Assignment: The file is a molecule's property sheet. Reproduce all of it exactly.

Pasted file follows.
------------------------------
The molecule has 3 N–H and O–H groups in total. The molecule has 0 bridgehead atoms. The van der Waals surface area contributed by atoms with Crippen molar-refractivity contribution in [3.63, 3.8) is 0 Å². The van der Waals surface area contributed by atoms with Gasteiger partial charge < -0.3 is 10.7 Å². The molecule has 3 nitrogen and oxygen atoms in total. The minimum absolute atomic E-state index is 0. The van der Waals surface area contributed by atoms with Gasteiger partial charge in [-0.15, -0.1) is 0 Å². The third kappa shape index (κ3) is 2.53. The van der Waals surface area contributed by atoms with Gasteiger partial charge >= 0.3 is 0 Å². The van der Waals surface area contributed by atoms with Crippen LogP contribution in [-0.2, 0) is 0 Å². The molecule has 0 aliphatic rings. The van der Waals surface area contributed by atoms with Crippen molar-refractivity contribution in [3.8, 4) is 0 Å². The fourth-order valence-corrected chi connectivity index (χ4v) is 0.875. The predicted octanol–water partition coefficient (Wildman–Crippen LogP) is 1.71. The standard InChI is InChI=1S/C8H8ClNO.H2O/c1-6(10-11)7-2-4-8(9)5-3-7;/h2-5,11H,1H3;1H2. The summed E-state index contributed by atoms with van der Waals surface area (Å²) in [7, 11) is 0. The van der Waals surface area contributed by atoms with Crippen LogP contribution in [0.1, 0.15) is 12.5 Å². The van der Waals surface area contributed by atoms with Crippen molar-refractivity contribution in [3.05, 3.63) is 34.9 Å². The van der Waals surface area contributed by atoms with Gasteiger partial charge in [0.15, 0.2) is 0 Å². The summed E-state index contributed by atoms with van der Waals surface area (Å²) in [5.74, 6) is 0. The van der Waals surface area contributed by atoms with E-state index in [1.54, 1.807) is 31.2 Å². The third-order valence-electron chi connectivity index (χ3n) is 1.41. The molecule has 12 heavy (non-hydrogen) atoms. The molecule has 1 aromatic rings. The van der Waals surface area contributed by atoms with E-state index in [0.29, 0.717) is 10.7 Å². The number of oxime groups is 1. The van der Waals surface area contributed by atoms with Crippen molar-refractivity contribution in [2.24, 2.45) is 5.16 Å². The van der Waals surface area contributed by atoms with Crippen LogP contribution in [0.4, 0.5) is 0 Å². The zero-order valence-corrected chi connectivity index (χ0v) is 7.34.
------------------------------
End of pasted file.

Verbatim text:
The molecule has 3 N–H and O–H groups in total. The molecule has 0 bridgehead atoms. The van der Waals surface area contributed by atoms with Crippen molar-refractivity contribution in [3.63, 3.8) is 0 Å². The van der Waals surface area contributed by atoms with Gasteiger partial charge < -0.3 is 10.7 Å². The molecule has 3 nitrogen and oxygen atoms in total. The minimum absolute atomic E-state index is 0. The van der Waals surface area contributed by atoms with Gasteiger partial charge in [-0.15, -0.1) is 0 Å². The third kappa shape index (κ3) is 2.53. The van der Waals surface area contributed by atoms with Gasteiger partial charge >= 0.3 is 0 Å². The van der Waals surface area contributed by atoms with Crippen LogP contribution in [-0.2, 0) is 0 Å². The molecule has 0 aliphatic rings. The van der Waals surface area contributed by atoms with Crippen molar-refractivity contribution in [3.8, 4) is 0 Å². The fourth-order valence-corrected chi connectivity index (χ4v) is 0.875. The predicted octanol–water partition coefficient (Wildman–Crippen LogP) is 1.71. The standard InChI is InChI=1S/C8H8ClNO.H2O/c1-6(10-11)7-2-4-8(9)5-3-7;/h2-5,11H,1H3;1H2. The summed E-state index contributed by atoms with van der Waals surface area (Å²) in [7, 11) is 0. The van der Waals surface area contributed by atoms with Crippen LogP contribution in [0.1, 0.15) is 12.5 Å². The van der Waals surface area contributed by atoms with Crippen molar-refractivity contribution in [3.05, 3.63) is 34.9 Å². The van der Waals surface area contributed by atoms with Gasteiger partial charge in [0.15, 0.2) is 0 Å². The summed E-state index contributed by atoms with van der Waals surface area (Å²) in [5.74, 6) is 0. The van der Waals surface area contributed by atoms with E-state index in [1.54, 1.807) is 31.2 Å². The third-order valence-electron chi connectivity index (χ3n) is 1.41. The molecule has 12 heavy (non-hydrogen) atoms. The molecule has 1 aromatic rings. The van der Waals surface area contributed by atoms with E-state index in [0.29, 0.717) is 10.7 Å². The number of oxime groups is 1. The van der Waals surface area contributed by atoms with Crippen molar-refractivity contribution in [2.24, 2.45) is 5.16 Å². The van der Waals surface area contributed by atoms with Crippen LogP contribution in [0.4, 0.5) is 0 Å². The zero-order valence-corrected chi connectivity index (χ0v) is 7.34.